Two days left: here’s where it stands

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For those of you too busy watching football or something silly like that last night, here’s where we stand with two days left in the regular season.

Nine of the ten playoff teams are known: the Yankees, Orioles, Tigers, Rangers and Athletics will represent the American League. The Nationals, Braves, Reds and Giants will represent the National League.  The final slot in the NL will come down to the Cardinals and the Dodgers, but more on that in a second. Here’s how it all breaks down:

American League

  • The Yankees won and the Orioles lost last night, giving New York a one game advantage in the AL East race with two to play. The loser will be the wild card winner;
  • The Athletics beat the Rangers last night, clinching a playoff spot and pulling to within one game of the AL West lead. They play two more head-to-head, with the loser settling for the other wild card slot. The A’s win eliminated both the Angles and the Rays from playoff contention;
  • The Tigers win over the Royals gave the AL Central title to Detroit. The White Sox were eliminated from postseason consideration.

National League

  • The Nationals lost to Philadelphia, but the Braves loss to Pittsburgh gave Washington the NL East crown. Atlanta will host the wild card game on Friday.
  • St. Louis and Los Angeles each won.  The Cardinals win clinches at least a tie for the second NL wild card. If they win one of their last two games — or if the Dodgers lose either of their last two — St. Louis will be the wild card representative.  If the Cards lose two and the Dodgers win two, it’s a tie, and the teams will play a one-game playoff on Thursday to determine who plays the Braves in the wild card game on Friday.
  • The Reds and Giants have already clinched their respective divisions.

Triple Crown and MVP race

Miguel Cabrera homered and went 4 for 5 in last night’s game, giving him sole possession of the home run lead to match his lead in the batting and RBI race.  He currently leads Mike Trout — who also had a huge game last night — .329-.325 in the batting title race, has one more home run than Josh Hamilton and ten more RBI than Hamilton.

As far as the MVP implications, the Angels being eliminated from the playoffs may sway a few more voters to go with Cabrera for the MVP than otherwise would. If I had to bet money on it right now, I say that Cabrera will win the MVP whether he wins the triple crown or not.

Video: Angels use eight pitchers in spring training no-hitter

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Who says no-hitters can’t be just as fun when they happen during spring training?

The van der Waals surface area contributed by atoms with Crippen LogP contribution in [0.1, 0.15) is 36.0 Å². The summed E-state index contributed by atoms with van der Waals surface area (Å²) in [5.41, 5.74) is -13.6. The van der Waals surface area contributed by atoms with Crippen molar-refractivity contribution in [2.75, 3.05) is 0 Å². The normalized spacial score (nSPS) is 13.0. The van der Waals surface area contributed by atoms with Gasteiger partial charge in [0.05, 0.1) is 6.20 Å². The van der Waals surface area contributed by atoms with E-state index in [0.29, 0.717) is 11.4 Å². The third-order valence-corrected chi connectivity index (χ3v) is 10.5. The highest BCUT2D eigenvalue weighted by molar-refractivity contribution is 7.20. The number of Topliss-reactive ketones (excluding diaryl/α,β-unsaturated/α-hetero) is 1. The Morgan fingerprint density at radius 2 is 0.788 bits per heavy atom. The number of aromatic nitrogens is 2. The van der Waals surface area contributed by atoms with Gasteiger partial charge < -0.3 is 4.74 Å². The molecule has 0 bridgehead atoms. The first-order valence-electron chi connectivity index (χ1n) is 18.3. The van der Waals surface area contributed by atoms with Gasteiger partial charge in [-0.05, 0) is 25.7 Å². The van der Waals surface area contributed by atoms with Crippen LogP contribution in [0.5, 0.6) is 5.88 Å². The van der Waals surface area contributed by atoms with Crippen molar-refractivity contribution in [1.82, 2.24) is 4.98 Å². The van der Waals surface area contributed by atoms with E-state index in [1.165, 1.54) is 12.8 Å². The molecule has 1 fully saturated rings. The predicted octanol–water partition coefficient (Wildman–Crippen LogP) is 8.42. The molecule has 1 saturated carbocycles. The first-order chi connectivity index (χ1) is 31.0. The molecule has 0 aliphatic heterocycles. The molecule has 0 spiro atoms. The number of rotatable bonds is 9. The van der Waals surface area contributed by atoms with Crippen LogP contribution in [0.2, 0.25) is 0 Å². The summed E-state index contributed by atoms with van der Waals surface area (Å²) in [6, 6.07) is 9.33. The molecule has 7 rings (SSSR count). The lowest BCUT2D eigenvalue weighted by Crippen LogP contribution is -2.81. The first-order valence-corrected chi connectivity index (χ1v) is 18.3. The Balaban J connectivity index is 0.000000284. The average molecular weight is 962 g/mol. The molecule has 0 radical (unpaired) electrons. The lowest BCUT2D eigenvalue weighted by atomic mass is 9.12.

Angels’ right-hander Bud Norris delivered two perfect innings on Friday night, paving the way for an eight-pitcher no-hitter against the Mariners at Tempe Diablo Stadium. Jose Alvarez, Cam Bedrosian, Andrew Bailey, Austin Adams, Drew Gagnon and Justin Anderson each filed a hitless inning of their own, leaving right-hander Abel De Los Santos to close out the ninth inning with just three pitches — and three game-saving plays by the defense.

Of course, it didn’t hurt that the Angels were facing a bevy of Mariners’ backups, rather than their starting lineup. In fact, Seattle’s lineup featured just two starting players — outfielder Leonys Martin and shortstop Jean Segura — while the majority of their everyday position players took on the Royals in a 4-3 win elsewhere in the Cactus League. The Mariners managed to reach base twice, first on catcher interference in the fourth inning, then on a four-pitch walk in the sixth, spoiling the Angels’ chances of turning their combined no-hitter into a combined perfect game.

Still, whether it’s executed in spring training or the regular season, against an All-Star lineup or one comprised of minor leaguers, a no-hitter is a no-hitter. The team’s eight-pitcher effort marked the first spring training no-no the Angels had completed since 1996, when they took on the Giants in a 15-0 showdown. Unfortunately for the 1996 squad, their regular season ended with a 70-91 record, good for last place in the AL West. Perhaps this no-hitter will prove a better omen for the coming season.

Tanner Scheppers leaves Cactus League game with lower core injury

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Rangers’ bullpen candidate Tanner Scheppers left Friday’s Cactus League game with pain in his “lower half,” according to reports by Evan Grant of the Dallas Morning News. The specifics of the right-hander’s injury have yet to be determined, but he was accompanied by the athletic trainer when he exited the game and is scheduled to undergo an MRI on Saturday.

Scheppers, 30, has a long history of elbow and knee injuries. He missed all but 8 2/3 innings of the 2016 season after undergoing a procedure to repair torn articular cartilage in his left knee. While he appeared healthy enough through his first seven appearances this spring, he failed to impress with three runs, five walks and six strikeouts over 7 2/3 innings with the club.

Should Scheppers find himself on the disabled list for another lengthy stay, MLB.com’s T.R. Sullivan speculates that his absence could clear some room in the bullpen for Rule 5 draft pick and fellow righty Mike Hauschild. Hauschild, 27, has dealt seven runs, five walks and 15 strikeouts through 17 1/3 innings in camp.